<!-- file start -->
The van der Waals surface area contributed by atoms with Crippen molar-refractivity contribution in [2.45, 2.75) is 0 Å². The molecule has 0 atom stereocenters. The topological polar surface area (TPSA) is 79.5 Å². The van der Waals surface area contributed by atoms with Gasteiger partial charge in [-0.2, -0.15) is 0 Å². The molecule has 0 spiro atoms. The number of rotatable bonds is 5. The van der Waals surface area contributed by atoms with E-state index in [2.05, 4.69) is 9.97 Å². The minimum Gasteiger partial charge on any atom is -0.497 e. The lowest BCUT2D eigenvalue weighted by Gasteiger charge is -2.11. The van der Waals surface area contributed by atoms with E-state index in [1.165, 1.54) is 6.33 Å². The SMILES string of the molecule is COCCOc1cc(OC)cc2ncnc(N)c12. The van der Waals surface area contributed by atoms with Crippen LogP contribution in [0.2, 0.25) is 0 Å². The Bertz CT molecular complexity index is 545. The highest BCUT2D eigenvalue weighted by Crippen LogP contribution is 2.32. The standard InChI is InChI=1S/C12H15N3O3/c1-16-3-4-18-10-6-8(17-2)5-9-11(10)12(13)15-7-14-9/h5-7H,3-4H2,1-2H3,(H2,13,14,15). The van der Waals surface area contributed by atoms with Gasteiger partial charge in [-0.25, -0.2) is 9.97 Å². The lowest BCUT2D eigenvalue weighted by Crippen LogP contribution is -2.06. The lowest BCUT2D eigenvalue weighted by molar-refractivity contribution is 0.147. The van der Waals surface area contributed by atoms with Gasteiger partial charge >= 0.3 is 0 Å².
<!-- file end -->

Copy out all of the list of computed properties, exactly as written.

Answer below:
The van der Waals surface area contributed by atoms with Crippen molar-refractivity contribution in [2.45, 2.75) is 0 Å². The molecule has 0 atom stereocenters. The topological polar surface area (TPSA) is 79.5 Å². The van der Waals surface area contributed by atoms with Gasteiger partial charge in [-0.2, -0.15) is 0 Å². The molecule has 0 spiro atoms. The number of rotatable bonds is 5. The van der Waals surface area contributed by atoms with E-state index in [2.05, 4.69) is 9.97 Å². The minimum Gasteiger partial charge on any atom is -0.497 e. The lowest BCUT2D eigenvalue weighted by Gasteiger charge is -2.11. The van der Waals surface area contributed by atoms with E-state index in [1.165, 1.54) is 6.33 Å². The SMILES string of the molecule is COCCOc1cc(OC)cc2ncnc(N)c12. The van der Waals surface area contributed by atoms with Crippen LogP contribution in [0.2, 0.25) is 0 Å². The Bertz CT molecular complexity index is 545. The highest BCUT2D eigenvalue weighted by Crippen LogP contribution is 2.32. The standard InChI is InChI=1S/C12H15N3O3/c1-16-3-4-18-10-6-8(17-2)5-9-11(10)12(13)15-7-14-9/h5-7H,3-4H2,1-2H3,(H2,13,14,15). The van der Waals surface area contributed by atoms with Gasteiger partial charge in [-0.25, -0.2) is 9.97 Å². The lowest BCUT2D eigenvalue weighted by Crippen LogP contribution is -2.06. The lowest BCUT2D eigenvalue weighted by molar-refractivity contribution is 0.147. The van der Waals surface area contributed by atoms with Gasteiger partial charge >= 0.3 is 0 Å².